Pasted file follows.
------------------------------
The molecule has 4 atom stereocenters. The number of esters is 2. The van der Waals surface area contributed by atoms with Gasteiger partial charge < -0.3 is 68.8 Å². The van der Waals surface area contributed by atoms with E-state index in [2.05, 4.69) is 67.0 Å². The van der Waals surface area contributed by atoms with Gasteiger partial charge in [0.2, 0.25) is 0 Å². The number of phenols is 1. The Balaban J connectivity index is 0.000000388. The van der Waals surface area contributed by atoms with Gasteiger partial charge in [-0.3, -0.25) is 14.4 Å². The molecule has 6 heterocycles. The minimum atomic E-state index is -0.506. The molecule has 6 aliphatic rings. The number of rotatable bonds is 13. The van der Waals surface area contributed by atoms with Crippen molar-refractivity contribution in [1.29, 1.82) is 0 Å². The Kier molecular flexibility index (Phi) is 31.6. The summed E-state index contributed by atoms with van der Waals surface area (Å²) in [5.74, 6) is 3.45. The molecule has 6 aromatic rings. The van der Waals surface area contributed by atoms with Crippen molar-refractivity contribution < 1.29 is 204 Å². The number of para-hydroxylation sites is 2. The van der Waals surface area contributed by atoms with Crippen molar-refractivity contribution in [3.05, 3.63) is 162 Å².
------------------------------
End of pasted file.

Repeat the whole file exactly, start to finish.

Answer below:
The molecule has 4 atom stereocenters. The number of esters is 2. The van der Waals surface area contributed by atoms with Gasteiger partial charge < -0.3 is 68.8 Å². The van der Waals surface area contributed by atoms with E-state index in [2.05, 4.69) is 67.0 Å². The van der Waals surface area contributed by atoms with Gasteiger partial charge in [0.2, 0.25) is 0 Å². The number of phenols is 1. The Balaban J connectivity index is 0.000000388. The van der Waals surface area contributed by atoms with Gasteiger partial charge in [-0.3, -0.25) is 14.4 Å². The molecule has 6 heterocycles. The minimum atomic E-state index is -0.506. The molecule has 6 aliphatic rings. The number of rotatable bonds is 13. The van der Waals surface area contributed by atoms with Crippen molar-refractivity contribution in [1.29, 1.82) is 0 Å². The Kier molecular flexibility index (Phi) is 31.6. The summed E-state index contributed by atoms with van der Waals surface area (Å²) in [5.74, 6) is 3.45. The molecule has 6 aromatic rings. The van der Waals surface area contributed by atoms with Crippen molar-refractivity contribution < 1.29 is 204 Å². The number of para-hydroxylation sites is 2. The van der Waals surface area contributed by atoms with Crippen molar-refractivity contribution in [3.05, 3.63) is 162 Å².